Periodically, the CRM device 12 is interrogated by an external device to retrieve recorded data and download programming. FIG. 2 is a schematic diagram showing, by way of example, an environment 30 for interrogation of a CRM device 12. In addition to the CRM device 12, the environment 30 can include a repeater 31 or other patient-operable IMD interrogation device. The repeater 31 can include a processor and a memory module. The repeater 31 can include a user interface including a display screen and a user input device, such as buttons or a touch screen. The repeater 31 regularly interrogates the CRM device 12 through wireless or inductive telemetry 32 or other interfacing, either automatically, per a schedule, or on demand under patient or attendant control. Interrogations can be performed on a monthly, weekly, or daily basis, or as frequently as appropriate or practical. The repeater 31 can either store downloaded data locally, or can connect to the network 38 to store the downloaded data in the database 36.

Additionally, the environment 30 generally includes a centralized server 35 coupled to a database 36 within which patient data 37 is stored. The server 35 can include a processor and a memory module. The memory module can include RAM, ROM, or other types of memory well known to those of skill in the art. The patient data 37 can specifically include data regarding parameter settings of implantable medical devices for a plurality of patients, time stamp data, patient characteristic data (such as age, gender, diagnosed condition, etc.), outcome data (examples of which are described in greater detail below), electrogram data, and the like. In some embodiments, a database 40 for electronic medical records can also be included. The server 35 can include a processor, amongst other components. The server 35 can process the stored patient data 37 according to various methods described herein. The repeater 31 remotely interfaces with the server 35 to exchange the recorded data and programming through a network 38, such as a publicly available wide area network, including the Internet. Other forms of remote server interfacing are possible, such as described in related commonly-owned U.S. Pat. No. 7,009,511, to Mazar, issued Mar. 7, 2006, the disclosure of which is incorporated by reference.

In addition, caregivers, particularly cardiologists and electrophysiologists, are able to access the patient data 37 through a client 39 or other system interfaced to the server 35. The caregivers can also separately interrogate the CRM device 12 directly using a conventional programmer 33 that utilizes inductive or wireless telemetry 34 or other interfacing. The programmer 33 can include a processor and a memory module. The programmer 33 can include a user interface including a display screen and a user input device, such as a keyboard and/or a point device. The programmer 33 can either store downloaded data locally, or can connect to the network 38 to store the downloaded data in the database 36. Both the repeater 31 and the programmer 33 can each be considered to be a device for programming an implantable medical device.

Referring now to FIG. 3, it will be appreciated that embodiments can include operations of pre-processing 102, association analysis 104, and post-processing 106. Various aspects of these operations will now be described in greater detail.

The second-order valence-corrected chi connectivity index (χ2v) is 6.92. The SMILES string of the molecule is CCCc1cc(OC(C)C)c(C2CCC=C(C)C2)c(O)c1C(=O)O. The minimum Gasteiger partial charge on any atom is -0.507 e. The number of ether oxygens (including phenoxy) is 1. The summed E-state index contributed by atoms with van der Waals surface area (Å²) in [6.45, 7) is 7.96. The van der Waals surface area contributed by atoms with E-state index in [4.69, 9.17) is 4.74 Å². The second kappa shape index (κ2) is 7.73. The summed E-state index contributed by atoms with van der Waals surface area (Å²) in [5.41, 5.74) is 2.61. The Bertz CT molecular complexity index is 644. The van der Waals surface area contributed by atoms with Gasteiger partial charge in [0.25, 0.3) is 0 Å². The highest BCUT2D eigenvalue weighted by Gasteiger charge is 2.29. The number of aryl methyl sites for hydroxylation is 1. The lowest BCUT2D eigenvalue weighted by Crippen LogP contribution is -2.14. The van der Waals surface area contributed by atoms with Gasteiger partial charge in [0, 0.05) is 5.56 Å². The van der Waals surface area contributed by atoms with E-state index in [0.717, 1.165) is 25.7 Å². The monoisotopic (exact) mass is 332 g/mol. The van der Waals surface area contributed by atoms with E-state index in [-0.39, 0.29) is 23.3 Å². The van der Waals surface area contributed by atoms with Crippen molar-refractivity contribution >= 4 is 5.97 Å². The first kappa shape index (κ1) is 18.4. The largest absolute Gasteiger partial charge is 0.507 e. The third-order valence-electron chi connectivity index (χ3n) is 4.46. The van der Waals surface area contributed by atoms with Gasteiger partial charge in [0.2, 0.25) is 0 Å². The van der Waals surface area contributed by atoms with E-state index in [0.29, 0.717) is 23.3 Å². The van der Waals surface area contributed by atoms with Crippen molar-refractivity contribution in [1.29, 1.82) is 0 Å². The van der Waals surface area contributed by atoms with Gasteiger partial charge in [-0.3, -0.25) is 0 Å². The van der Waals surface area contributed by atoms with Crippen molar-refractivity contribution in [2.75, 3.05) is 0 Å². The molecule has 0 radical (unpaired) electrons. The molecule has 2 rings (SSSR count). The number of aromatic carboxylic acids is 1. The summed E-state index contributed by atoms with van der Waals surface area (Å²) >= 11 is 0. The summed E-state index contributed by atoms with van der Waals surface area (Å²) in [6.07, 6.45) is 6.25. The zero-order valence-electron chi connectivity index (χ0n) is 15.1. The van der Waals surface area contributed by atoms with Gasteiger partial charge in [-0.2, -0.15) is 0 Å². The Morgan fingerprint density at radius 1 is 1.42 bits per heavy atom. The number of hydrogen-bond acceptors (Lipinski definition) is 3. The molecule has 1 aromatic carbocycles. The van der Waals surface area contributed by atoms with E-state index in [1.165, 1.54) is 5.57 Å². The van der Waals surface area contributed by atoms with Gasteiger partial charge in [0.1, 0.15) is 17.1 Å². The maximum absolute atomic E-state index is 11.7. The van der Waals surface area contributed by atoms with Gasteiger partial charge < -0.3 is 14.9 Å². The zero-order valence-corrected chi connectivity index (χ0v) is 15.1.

Association Analysis Pre-Processing

In an embodiment, derivation of association rules in the context of programming implantable medical devices is preceded by gathering a body of parameter data from previously programmed devices. In some embodiments, this body of data can be obtained in mass. In other embodiments, this body of data can be accumulated over time based on information passed to a server from a programmer (such as 33 in FIG. 2) or a repeater (such as 31 in FIG. 2). In some embodiments, the body of data can be static. In other embodiments, the body of data can be dynamic, being updated on a periodic basis or even each time new data is obtained from a device for programming an implantable medical device.

It will be appreciated that in addition to parameter data, the body of data used to derive association rules can also include other types of information. By way of example, in some embodiments the body of data used to derive association rules can also include patient outcome data. Outcome data can include, but is not limited to data regarding percentage of time spent in cardiac pacing (“percent cardiac pacing time”, percentage of time spent in biventricular pacing (“percent BiV pacing time”), percentage of time spent in right ventricular pacing (“percent RV pacing time”), atrial fibrillation burden (“AF burden”), heart rate variability, patient symptom data, therapy response data, left ventricle efficiency data (“LV efficiency”), hypertension data, HF decompensation events per year (“decompensation events”), number of shocks administered, number of arrythmia episodes, survival rate, lead impedance data, amplitude of intrinsic cardiac activity (“intrinsic amplitudes”), and the like. In some embodiments, the body of data can also include characteristics about a patient, such as age, gender, NYHA (New York Heart Association) classification, weight, comorbidities, and the like. The patient outcome/characteristics or their changes over time due to programming change or disease progression can be used to derive association rules.